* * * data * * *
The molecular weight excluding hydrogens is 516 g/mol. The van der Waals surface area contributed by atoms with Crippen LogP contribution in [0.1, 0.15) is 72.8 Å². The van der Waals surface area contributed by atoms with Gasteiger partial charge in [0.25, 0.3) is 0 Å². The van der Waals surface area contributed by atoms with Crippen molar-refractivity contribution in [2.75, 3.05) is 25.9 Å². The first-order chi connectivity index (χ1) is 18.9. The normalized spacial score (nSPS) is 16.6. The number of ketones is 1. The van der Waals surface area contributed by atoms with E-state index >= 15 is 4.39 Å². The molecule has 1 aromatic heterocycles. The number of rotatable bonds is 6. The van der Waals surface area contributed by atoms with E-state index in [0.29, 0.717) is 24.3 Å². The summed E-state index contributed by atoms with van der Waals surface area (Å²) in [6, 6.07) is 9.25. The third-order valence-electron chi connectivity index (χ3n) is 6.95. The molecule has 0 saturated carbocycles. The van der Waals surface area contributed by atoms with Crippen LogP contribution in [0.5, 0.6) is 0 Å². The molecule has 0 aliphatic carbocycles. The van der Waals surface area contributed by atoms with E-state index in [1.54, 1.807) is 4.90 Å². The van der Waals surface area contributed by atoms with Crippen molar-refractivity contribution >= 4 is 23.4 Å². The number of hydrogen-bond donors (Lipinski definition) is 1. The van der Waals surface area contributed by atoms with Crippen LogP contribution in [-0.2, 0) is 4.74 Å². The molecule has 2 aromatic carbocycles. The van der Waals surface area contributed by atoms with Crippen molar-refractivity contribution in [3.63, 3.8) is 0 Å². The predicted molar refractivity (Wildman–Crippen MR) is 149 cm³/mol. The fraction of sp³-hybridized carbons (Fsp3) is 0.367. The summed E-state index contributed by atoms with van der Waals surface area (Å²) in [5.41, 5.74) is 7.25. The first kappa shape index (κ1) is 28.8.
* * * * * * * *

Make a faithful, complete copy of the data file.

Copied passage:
The molecular weight excluding hydrogens is 516 g/mol. The van der Waals surface area contributed by atoms with Crippen LogP contribution in [0.1, 0.15) is 72.8 Å². The van der Waals surface area contributed by atoms with Gasteiger partial charge in [0.25, 0.3) is 0 Å². The van der Waals surface area contributed by atoms with Crippen molar-refractivity contribution in [2.75, 3.05) is 25.9 Å². The first-order chi connectivity index (χ1) is 18.9. The normalized spacial score (nSPS) is 16.6. The number of ketones is 1. The van der Waals surface area contributed by atoms with E-state index >= 15 is 4.39 Å². The molecule has 1 aromatic heterocycles. The number of rotatable bonds is 6. The van der Waals surface area contributed by atoms with E-state index in [0.29, 0.717) is 24.3 Å². The summed E-state index contributed by atoms with van der Waals surface area (Å²) in [6, 6.07) is 9.25. The third-order valence-electron chi connectivity index (χ3n) is 6.95. The molecule has 0 saturated carbocycles. The van der Waals surface area contributed by atoms with Crippen LogP contribution in [0.5, 0.6) is 0 Å². The molecule has 0 aliphatic carbocycles. The van der Waals surface area contributed by atoms with E-state index in [1.54, 1.807) is 4.90 Å². The van der Waals surface area contributed by atoms with Crippen molar-refractivity contribution >= 4 is 23.4 Å². The number of hydrogen-bond donors (Lipinski definition) is 1. The van der Waals surface area contributed by atoms with Crippen LogP contribution in [-0.2, 0) is 4.74 Å². The molecule has 2 aromatic carbocycles. The van der Waals surface area contributed by atoms with Crippen molar-refractivity contribution in [3.63, 3.8) is 0 Å². The predicted molar refractivity (Wildman–Crippen MR) is 149 cm³/mol. The fraction of sp³-hybridized carbons (Fsp3) is 0.367. The summed E-state index contributed by atoms with van der Waals surface area (Å²) in [5.41, 5.74) is 7.25. The first kappa shape index (κ1) is 28.8.